Human impacts on biodiversity undermine ecosystem functioning

A new study has found human activity can alter biodiversity and ecosystem functioning in wetland areas, leading to environmental destruction.

Researchers studied the effects in 72 lakes across four large wetlands expanding across 3.7 million km in Brazil – the Amazon, Araguaia, Pantanal and Paraná.

The study, published in Nature Ecology and Evolution, shows how human activity changes the controls biodiversity has over wetland ‘multifunctionality’ – the diverse functions ecosystems provide.

Dr Pavel Kratina, Senior Lecturer in Ecology at Queen Mary University of London, said:  ‘This is one of a few studies that demonstrate how human pressures compromise the functioning of wetlands through their negative impact on biodiversity. To our knowledge, this work presents the first empirical evidence of a large-scale positive relationship between aquatic biodiversity across multiple organismal groups and multifunctionality of wetlands.

‘This high-resolution dataset revealed strong and consistent associations between the diversity of multiple groups of aquatic organisms and wetland multifunctionality. These results underline the important role of species richness and functional diversity in driving functioning of Neotropical wetlands.’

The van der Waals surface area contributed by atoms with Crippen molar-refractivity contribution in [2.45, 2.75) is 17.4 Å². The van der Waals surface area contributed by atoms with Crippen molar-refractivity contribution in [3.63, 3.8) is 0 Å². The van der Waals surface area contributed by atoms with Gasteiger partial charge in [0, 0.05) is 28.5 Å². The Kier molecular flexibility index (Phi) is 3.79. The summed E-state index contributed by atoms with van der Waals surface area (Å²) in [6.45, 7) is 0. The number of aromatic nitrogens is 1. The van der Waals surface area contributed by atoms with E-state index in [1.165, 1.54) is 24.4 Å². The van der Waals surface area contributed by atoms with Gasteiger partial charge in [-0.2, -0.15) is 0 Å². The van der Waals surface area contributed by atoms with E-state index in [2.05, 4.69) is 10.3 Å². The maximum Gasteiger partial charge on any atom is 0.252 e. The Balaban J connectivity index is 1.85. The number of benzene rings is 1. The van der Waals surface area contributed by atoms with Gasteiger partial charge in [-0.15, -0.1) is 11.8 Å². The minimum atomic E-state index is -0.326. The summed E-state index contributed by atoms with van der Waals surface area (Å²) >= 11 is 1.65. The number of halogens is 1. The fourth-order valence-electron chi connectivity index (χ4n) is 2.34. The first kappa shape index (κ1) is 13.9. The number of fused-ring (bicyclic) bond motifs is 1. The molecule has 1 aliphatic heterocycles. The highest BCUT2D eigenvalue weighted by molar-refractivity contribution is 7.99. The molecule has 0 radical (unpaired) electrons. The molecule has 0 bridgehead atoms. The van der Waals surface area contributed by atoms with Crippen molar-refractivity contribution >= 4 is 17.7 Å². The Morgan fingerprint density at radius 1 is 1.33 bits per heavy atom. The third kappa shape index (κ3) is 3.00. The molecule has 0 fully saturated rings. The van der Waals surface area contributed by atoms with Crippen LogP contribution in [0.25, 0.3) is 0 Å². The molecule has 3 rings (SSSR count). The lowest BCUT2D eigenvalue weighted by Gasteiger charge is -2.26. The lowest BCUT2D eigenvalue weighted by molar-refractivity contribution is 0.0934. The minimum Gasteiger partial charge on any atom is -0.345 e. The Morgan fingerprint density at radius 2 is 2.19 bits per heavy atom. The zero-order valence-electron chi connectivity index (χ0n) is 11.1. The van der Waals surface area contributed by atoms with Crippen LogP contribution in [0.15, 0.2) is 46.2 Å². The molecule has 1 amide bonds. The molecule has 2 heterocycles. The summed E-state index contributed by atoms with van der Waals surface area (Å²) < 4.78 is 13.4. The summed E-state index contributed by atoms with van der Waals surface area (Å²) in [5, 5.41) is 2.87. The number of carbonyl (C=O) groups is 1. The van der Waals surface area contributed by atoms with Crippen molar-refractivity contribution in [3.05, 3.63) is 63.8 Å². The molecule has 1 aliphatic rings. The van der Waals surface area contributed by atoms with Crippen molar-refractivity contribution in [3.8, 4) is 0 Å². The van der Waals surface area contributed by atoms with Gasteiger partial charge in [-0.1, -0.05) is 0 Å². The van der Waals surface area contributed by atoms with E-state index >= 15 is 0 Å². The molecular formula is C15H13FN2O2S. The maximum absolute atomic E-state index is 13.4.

Researchers examined how aquatic organisms control 11 ecosystem functions, including total phosphorous and nitrogen available in the water, ecosystem metabolism, microorganism abundance and variation in habitat complexity underwater.

The study also demonstrated how these controls change as wetlands differ in their human pressure, both directly and indirectly influencing the relationship between diversity and ecosystem functioning.

The Human Footprint (HFP) index was used to quantify human pressure, which incorporates different kinds of human activity, such as built environments, crop land, population density, night-time lights, railways, roads and navigable waterways.

Dr Kratina said: ‘We show a decline in species richness and functional diversity with increasing Human Footprint. Human Footprint index has a large direct negative effect on multifunctionality, but HFP also had indirect negative effects on the multifunctionality, mediated by declining species richness.’

Photo by James Park


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